Tanaka (1993) offers the argument that Russia is an interesting example to be used in analyzing Japan's development of identity and concept of "self" because Russia does not fall into the category of Japan's "Orient" self, neither does it fall into the category of Japan's "West", both of which are generally the dominant "others" in relation to which Japan's foreign policy and national identity have been conditioned. As a result, Japan's relations with Russia conform to a unique pattern which has impacted upon both Japanese and Russian national character. As Hasegawa (2000) has pointed out, Russia has always been relatively unpopular in Japan, especially as compared to other countries such as China and the United States.
Bukh (2007) has assessed the contributions made by Japan's popular novelists, such as Shiba Ryotaro who have dealt exhaustively with the subject of Japan's history and have been largely responsible for the development of the Japan-Russia discourse. Japan's national identity has been defined as a positive entity mostly in relation to a negative "other", in this instance Russia. During the period after the IInd World War, Russia's increasing industrial strength moved it into a position of strength during the Cold War when the country rapidly evolved to a position of power.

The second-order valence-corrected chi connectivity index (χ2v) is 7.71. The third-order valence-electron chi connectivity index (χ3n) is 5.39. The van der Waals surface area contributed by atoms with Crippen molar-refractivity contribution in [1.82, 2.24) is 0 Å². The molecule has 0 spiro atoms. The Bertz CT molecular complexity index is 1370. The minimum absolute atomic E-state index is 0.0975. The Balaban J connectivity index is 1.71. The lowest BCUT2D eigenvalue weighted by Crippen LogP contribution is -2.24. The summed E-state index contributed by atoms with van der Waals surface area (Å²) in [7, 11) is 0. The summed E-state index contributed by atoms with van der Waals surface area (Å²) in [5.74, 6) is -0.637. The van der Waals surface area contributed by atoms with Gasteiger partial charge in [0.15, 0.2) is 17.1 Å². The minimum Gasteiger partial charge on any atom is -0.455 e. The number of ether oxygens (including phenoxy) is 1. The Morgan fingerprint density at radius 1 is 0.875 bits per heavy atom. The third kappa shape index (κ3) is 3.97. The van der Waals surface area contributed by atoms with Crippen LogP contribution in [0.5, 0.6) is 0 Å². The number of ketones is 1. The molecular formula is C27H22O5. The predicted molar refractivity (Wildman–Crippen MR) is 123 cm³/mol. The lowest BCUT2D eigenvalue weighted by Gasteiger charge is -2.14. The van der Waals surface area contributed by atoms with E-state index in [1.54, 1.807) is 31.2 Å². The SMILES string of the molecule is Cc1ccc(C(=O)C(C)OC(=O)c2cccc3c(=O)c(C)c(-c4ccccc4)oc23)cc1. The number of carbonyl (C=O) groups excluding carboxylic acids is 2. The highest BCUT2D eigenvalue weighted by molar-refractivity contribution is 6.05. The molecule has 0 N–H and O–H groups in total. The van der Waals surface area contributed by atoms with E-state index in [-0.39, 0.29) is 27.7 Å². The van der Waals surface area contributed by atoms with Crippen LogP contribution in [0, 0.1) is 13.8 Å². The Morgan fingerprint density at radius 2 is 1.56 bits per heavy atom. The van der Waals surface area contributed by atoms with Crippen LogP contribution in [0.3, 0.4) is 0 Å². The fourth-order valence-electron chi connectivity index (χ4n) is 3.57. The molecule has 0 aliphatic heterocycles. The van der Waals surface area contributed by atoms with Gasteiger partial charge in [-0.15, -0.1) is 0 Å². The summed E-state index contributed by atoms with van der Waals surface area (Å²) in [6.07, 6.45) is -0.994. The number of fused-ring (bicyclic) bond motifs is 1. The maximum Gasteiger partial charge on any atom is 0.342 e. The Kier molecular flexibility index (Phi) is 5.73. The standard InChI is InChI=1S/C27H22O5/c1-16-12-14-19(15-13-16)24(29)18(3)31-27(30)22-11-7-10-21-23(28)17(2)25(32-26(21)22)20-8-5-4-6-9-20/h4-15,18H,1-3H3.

In view of the si ...Show more